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Why is it important to have a will in place before I die?

A will gives you the control and assurance that the people you love the most will be taken care of when you are no longer there. Without an updated will, your family could be left with financial and legal challenges and disputes that could last for years – as in the case of Paul's family in the example below. Dying intestate (without a valid will) means you have no say over who winds up your estate or what they charge.

You can save your family this undue stress by being strategic about your estate planning, and seeking the assistance of a professional estate practitioner or financial planner

Is it necessary to review your will regularly? 

As you progress through life, your needs and those of your family may change. Life-altering events often have an impact on the content of your will, so you should review it regularly (at least every two years) to allow for any changes in your family or financial position. Examples of changing circumstances that could affect your will include: the death of a spouse, the birth of a child or grandchild, divorce, a money inheritance, a property, or business acquisition, and so forth. A well-drafted and up-to-date will cannot easily be disputed and could prevent many sticky and unpleasant situations for your heirs.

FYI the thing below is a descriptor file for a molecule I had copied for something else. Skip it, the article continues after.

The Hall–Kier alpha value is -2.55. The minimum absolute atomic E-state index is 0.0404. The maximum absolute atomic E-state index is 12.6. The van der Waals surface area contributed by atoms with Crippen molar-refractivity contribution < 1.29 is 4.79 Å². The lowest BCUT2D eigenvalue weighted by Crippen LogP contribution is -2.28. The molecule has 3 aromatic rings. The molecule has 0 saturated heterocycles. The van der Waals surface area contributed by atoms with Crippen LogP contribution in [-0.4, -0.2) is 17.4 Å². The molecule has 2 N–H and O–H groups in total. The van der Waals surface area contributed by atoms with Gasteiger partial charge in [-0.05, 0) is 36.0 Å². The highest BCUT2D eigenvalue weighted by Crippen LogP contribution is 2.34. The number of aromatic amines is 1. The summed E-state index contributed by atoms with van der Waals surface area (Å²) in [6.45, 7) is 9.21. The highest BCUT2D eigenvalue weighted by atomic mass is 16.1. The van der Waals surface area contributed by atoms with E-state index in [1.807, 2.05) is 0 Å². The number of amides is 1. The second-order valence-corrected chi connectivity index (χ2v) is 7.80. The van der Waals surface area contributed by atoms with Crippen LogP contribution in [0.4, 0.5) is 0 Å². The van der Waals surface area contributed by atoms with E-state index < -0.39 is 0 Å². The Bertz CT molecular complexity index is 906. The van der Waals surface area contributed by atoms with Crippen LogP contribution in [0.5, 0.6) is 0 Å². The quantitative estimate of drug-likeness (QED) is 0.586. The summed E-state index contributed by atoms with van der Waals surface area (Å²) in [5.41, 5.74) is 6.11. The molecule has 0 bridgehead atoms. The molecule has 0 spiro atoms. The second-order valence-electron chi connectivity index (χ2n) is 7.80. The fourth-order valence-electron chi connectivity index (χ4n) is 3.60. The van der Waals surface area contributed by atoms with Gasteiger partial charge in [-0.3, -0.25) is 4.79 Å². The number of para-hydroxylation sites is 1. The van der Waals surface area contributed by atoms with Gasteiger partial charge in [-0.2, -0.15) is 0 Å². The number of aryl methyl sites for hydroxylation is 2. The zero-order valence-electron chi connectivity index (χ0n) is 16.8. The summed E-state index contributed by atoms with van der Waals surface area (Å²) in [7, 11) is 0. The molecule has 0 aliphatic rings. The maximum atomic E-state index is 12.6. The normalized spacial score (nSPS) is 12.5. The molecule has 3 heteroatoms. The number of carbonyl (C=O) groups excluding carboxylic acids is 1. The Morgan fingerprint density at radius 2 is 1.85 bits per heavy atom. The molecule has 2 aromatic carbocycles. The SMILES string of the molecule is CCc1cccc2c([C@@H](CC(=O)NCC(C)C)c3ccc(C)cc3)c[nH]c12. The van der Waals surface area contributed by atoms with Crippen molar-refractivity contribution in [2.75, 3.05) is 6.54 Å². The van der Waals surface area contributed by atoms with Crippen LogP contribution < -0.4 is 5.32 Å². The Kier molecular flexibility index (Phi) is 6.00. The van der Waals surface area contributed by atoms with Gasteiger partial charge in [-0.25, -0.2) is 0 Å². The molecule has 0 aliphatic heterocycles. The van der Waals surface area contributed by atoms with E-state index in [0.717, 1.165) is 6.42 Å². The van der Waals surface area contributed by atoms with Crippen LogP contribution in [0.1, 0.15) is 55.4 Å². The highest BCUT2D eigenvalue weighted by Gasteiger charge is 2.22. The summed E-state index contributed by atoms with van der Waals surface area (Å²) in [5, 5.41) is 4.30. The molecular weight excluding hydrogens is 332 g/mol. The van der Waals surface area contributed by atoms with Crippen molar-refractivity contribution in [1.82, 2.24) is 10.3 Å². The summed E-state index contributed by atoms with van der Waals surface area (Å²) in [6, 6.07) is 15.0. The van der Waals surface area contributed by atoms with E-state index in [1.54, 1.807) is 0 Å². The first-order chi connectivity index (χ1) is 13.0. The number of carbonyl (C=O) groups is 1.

Do I need to nominate an executor?

The nomination of an executor is a big responsibility. An executor administers your estate affairs and executes your final wishes according to the stipulations of your will. It is best to choose someone yourself, who you trust to ensure that all the terms of your will are carried out. You may nominate your spouse, but this is in most cases not a good idea, since your spouse could be emotionally shattered and not ready to make important financial decisions. Should your spouse not know what to do under these circumstances, they won’t know where to get the best advice or service. Your spouse may be exposed to someone serving their own interests, in which case the estate's chequebook might end up in the wrong hands. Generally, the Master of the High Court, who appoints the executor or executrix, will insist on a legal professional or trust company being appointed.

Approach a reputable company like Sanlam Trust who specialise in wills, estates, and trusts:

  • You will enjoy the benefits of specialised experience and knowledge
  • Your estate will be handled deftly and professionally and you are ensured of objective advice
  • Estate funds will be invested safely and earn a good interest rate
  • You will enjoy complete security through internal checks and other control measures
Click here for more information about documenting your last wishes through drafting a will


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